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March 29, 2020 | Doug Sauder
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This past weekend, we continued our series, “Revealer of Mysteries: A Study Through Daniel,” as Pastor Doug Sauder shared from Daniel 6. In this message, we took a look at one of the most famous and powerful stories in all of Scripture: the epic story of Daniel and the lions' den. We examined the circumstances, how God worked for Daniel's good and His glory, and got to see a beautiful portrait of the gospel in these events.
Watch the video below to see a few highlights from the teaching and share it with your friends via social media. To watch the message in its entirety, click here.
FOR THE NOTE TAKERS
Let’s recap some of the key talking points from Pastor Doug's message this weekend:
Comparison Is the Thief of Joy (Daniel 6:1–5): Daniel was a man of integrity, a man who had an excellent spirit in him. He was a man of conviction in an age of compromise. He lived faithfully, submissively, and humbly in the presence of the Lord. He epitomized what the apostle Paul would write about in Colossians 3:23 (NIV) when he said, “Whatever you do, work at it with all your heart, as working for the Lord, not for human masters.” And because of this, King Darius had taken notice. He saw a man who lived well, worked well, who was full of wisdom, devoted, respectful, and honest. He saw a man who had no rival in his kingdom, so he decided to essentially make Daniel his right-hand man. Well, this did not sit well with the other administrators and governors of the Medo-Persian Empire. Instead of celebrating the success of their colleague, they were filled with envy.
A Harvard Business Review article declared, “Envy damages relationships, disrupts teams, and undermines organizational performance. Most of all, it harms the one who feels it. When you are obsessed with someone else’s success, your self-respect suffers, and you may even sabotage your own success.” This is exactly what happened here! These men, these so-called leaders, weren’t satisfied with their high position. They saw someone else being promoted—deservedly—and were immediately consumed with envy . . . an envy that drove them to a dark place.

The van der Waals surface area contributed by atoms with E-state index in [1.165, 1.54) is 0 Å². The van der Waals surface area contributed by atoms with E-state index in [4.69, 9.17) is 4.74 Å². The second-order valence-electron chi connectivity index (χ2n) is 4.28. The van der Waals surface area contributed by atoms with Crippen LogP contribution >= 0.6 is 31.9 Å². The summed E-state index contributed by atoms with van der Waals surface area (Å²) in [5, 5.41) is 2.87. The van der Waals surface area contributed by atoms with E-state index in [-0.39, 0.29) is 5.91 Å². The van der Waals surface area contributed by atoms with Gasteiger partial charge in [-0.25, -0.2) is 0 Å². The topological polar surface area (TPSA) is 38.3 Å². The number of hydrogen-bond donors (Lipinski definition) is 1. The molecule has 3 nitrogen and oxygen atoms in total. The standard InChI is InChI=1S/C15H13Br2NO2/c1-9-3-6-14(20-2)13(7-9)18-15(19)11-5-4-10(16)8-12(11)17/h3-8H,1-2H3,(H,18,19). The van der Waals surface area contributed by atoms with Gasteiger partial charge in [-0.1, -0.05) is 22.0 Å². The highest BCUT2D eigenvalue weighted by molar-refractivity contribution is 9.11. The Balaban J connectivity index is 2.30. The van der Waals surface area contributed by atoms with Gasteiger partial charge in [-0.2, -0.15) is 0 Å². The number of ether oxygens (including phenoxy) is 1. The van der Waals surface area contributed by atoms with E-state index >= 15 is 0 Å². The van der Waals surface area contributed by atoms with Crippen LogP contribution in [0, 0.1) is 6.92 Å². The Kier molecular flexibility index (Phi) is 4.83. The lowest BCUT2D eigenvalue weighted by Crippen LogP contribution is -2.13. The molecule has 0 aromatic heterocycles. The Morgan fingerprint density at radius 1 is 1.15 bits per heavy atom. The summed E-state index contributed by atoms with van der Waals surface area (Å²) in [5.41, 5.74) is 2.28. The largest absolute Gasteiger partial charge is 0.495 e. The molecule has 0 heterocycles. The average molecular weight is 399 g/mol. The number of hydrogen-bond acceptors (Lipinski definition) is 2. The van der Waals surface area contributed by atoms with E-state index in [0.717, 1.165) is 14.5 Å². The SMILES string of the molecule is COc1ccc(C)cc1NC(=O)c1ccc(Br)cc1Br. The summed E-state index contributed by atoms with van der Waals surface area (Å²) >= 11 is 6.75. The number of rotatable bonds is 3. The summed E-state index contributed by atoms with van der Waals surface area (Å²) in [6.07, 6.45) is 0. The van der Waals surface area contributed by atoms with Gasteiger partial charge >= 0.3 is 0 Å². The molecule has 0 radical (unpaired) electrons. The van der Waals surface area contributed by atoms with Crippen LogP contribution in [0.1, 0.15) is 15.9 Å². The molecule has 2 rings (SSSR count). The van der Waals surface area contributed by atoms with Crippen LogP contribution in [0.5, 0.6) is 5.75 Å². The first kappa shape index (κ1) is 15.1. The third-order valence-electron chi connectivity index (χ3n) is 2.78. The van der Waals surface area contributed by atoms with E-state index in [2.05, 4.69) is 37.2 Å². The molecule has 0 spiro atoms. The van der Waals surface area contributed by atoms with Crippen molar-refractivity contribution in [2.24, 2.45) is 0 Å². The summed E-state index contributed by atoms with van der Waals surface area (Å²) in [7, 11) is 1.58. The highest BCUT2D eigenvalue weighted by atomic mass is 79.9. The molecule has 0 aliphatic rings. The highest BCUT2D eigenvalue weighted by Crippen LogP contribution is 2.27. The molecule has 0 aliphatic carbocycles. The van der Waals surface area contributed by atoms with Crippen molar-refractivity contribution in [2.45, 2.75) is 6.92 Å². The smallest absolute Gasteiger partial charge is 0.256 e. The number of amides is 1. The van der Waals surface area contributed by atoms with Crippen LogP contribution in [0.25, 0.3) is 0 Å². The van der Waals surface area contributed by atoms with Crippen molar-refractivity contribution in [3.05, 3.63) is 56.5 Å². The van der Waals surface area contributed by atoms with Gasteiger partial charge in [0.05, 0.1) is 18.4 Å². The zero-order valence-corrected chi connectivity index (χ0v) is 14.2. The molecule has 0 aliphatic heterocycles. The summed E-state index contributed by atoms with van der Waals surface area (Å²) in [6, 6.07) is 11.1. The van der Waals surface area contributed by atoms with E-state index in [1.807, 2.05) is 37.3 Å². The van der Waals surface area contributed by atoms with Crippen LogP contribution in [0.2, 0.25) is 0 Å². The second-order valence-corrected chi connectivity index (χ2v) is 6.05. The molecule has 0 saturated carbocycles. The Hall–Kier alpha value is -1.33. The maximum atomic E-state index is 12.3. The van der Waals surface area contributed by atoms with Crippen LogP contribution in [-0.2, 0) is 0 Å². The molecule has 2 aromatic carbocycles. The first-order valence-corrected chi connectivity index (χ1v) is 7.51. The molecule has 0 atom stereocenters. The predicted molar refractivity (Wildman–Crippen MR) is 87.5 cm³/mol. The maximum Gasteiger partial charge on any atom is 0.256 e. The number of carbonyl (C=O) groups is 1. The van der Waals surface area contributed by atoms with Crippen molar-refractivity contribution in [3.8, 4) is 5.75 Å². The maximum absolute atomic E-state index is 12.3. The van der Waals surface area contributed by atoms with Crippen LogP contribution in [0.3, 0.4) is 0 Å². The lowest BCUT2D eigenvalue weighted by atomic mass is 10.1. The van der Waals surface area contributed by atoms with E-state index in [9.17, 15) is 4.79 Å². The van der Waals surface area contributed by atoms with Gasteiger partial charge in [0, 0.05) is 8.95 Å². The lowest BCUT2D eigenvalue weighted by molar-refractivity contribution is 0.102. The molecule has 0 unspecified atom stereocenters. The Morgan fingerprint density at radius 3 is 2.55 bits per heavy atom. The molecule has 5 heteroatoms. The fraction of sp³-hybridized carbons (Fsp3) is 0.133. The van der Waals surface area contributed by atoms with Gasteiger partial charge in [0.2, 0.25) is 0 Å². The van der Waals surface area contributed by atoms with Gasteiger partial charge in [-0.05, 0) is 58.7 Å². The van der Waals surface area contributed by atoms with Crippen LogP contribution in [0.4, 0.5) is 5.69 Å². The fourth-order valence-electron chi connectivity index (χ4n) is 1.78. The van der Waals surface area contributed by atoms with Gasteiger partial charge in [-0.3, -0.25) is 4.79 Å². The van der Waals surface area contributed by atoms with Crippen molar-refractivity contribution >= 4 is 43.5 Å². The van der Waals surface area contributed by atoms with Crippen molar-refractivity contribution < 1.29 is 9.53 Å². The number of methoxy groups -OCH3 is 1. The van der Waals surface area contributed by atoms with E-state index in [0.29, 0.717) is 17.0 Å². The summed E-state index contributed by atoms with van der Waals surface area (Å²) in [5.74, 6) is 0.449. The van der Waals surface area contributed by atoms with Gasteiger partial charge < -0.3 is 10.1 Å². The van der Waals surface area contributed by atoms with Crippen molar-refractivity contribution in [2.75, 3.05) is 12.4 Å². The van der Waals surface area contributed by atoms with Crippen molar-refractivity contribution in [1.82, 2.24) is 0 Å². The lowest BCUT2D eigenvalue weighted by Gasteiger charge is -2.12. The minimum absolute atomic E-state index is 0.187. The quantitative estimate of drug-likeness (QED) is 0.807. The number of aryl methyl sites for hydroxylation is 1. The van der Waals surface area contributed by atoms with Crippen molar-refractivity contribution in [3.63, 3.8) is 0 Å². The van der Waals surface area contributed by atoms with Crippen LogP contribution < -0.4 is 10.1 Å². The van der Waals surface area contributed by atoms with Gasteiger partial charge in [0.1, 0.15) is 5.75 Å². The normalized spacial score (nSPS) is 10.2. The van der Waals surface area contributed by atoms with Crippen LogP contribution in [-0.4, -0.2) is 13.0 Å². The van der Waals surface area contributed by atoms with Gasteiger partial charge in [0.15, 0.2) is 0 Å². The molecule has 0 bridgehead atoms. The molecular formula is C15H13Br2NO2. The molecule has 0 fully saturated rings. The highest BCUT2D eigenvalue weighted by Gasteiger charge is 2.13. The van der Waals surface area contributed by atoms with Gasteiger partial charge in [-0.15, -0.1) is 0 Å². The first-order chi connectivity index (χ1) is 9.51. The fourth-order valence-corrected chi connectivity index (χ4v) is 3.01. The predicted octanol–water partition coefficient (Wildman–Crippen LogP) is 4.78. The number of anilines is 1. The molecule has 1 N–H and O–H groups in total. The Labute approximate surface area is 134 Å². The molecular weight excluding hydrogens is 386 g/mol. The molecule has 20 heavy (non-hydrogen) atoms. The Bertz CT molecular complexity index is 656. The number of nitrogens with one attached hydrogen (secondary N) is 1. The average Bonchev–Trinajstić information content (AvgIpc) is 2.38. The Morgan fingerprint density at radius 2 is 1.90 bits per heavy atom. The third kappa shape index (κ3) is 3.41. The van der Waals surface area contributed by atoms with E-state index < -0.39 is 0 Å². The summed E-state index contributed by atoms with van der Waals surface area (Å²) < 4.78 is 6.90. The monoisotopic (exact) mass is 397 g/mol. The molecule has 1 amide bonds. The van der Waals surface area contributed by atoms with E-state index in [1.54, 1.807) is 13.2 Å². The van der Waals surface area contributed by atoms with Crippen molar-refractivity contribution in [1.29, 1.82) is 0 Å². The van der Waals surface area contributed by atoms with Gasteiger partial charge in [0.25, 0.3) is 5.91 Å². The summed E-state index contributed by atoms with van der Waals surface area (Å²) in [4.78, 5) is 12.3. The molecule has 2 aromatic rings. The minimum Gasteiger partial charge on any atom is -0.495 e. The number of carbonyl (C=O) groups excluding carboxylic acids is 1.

So, the questions we must ask ourselves are: "Who do I compare myself with?", "Can I celebrate the success of someone else?", and "Can I be content with what I’ve been given and where I’ve been placed by the Lord?" We must never fall into the trap of comparison. It truly is one of the most destructive things for us as humans. We must not look at the lives of others and instead keep our eyes fixed on Jesus. When we do that, there will be no envy, because in Jesus we have everything we need. In Jesus, we have victory, power, prosperity, and we've been granted every spiritual blessing in the heavenly realms (Ephesians 1:3). In Jesus, we are complete! May we never forget that; may we never take our eyes off of Him and put them on the lives of others.
Envy Consumes the Mind (Daniel 6:6–10): Envy is more than just a feeling or an emotion, it’s a spirit. It’s the spirit of idolatry, which provokes jealousy and leads to rebellion and sin. Here, the satraps and administrators were so consumed with envy toward the Lord’s servant they tried to bring him down. Unfortunately for them, they couldn’t find any fault in Daniel. His work was flawless, his character was blameless, and he was a man of integrity. So, they concocted a plan: “We shall not find any charge against this Daniel unless we find it against him concerning the law of his God” (Daniel 6:5 NKJV). And they did.
These men went before the king, fed his ego, and manipulated him into issuing a ridiculous and vain decree (for 30 days no one could pray to anyone but King Darius, otherwise they would be thrown into a den of hungry lions to be ruthlessly and horrifyingly executed). They pandered to the king and found a way to get him to do exactly what they wanted.
So, what does Daniel do? He immediately goes up to his house, in his upper room with the window open, kneels by the window and prays as he always did, facing Jerusalem, three times that day. Daniel would not be deterred nor shaken. He continued to be faithful to the Lord and devoted to prayer. What is your habit? Do you make space for prayer? Are you intentional in both good and hard times to sit at your Father’s feet?